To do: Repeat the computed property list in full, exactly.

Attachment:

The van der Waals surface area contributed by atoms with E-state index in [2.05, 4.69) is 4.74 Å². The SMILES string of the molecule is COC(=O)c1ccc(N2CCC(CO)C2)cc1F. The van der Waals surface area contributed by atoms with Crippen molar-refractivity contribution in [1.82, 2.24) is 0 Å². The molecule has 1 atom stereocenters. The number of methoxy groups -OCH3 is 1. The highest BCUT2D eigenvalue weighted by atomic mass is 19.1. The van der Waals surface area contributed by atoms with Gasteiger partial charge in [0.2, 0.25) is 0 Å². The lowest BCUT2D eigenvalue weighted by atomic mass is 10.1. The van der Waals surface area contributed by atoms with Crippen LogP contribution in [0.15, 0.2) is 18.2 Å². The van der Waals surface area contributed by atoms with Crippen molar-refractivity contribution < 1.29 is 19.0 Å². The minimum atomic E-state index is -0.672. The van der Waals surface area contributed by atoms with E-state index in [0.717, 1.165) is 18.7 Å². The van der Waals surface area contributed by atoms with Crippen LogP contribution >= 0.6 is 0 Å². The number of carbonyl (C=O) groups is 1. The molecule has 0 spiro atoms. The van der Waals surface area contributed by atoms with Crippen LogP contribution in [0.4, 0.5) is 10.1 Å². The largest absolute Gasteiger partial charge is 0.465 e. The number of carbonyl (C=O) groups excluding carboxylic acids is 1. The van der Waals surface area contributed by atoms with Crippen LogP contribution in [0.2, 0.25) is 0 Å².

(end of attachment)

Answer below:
The van der Waals surface area contributed by atoms with E-state index in [2.05, 4.69) is 4.74 Å². The SMILES string of the molecule is COC(=O)c1ccc(N2CCC(CO)C2)cc1F. The van der Waals surface area contributed by atoms with Crippen molar-refractivity contribution in [1.82, 2.24) is 0 Å². The molecule has 1 atom stereocenters. The number of methoxy groups -OCH3 is 1. The highest BCUT2D eigenvalue weighted by atomic mass is 19.1. The van der Waals surface area contributed by atoms with Gasteiger partial charge in [0.2, 0.25) is 0 Å². The lowest BCUT2D eigenvalue weighted by atomic mass is 10.1. The van der Waals surface area contributed by atoms with Crippen LogP contribution in [0.15, 0.2) is 18.2 Å². The van der Waals surface area contributed by atoms with Crippen molar-refractivity contribution < 1.29 is 19.0 Å². The minimum atomic E-state index is -0.672. The van der Waals surface area contributed by atoms with E-state index in [0.717, 1.165) is 18.7 Å². The van der Waals surface area contributed by atoms with Crippen LogP contribution >= 0.6 is 0 Å². The number of carbonyl (C=O) groups is 1. The molecule has 0 spiro atoms. The van der Waals surface area contributed by atoms with Crippen LogP contribution in [0.4, 0.5) is 10.1 Å². The largest absolute Gasteiger partial charge is 0.465 e. The number of carbonyl (C=O) groups excluding carboxylic acids is 1. The van der Waals surface area contributed by atoms with Crippen LogP contribution in [0.2, 0.25) is 0 Å².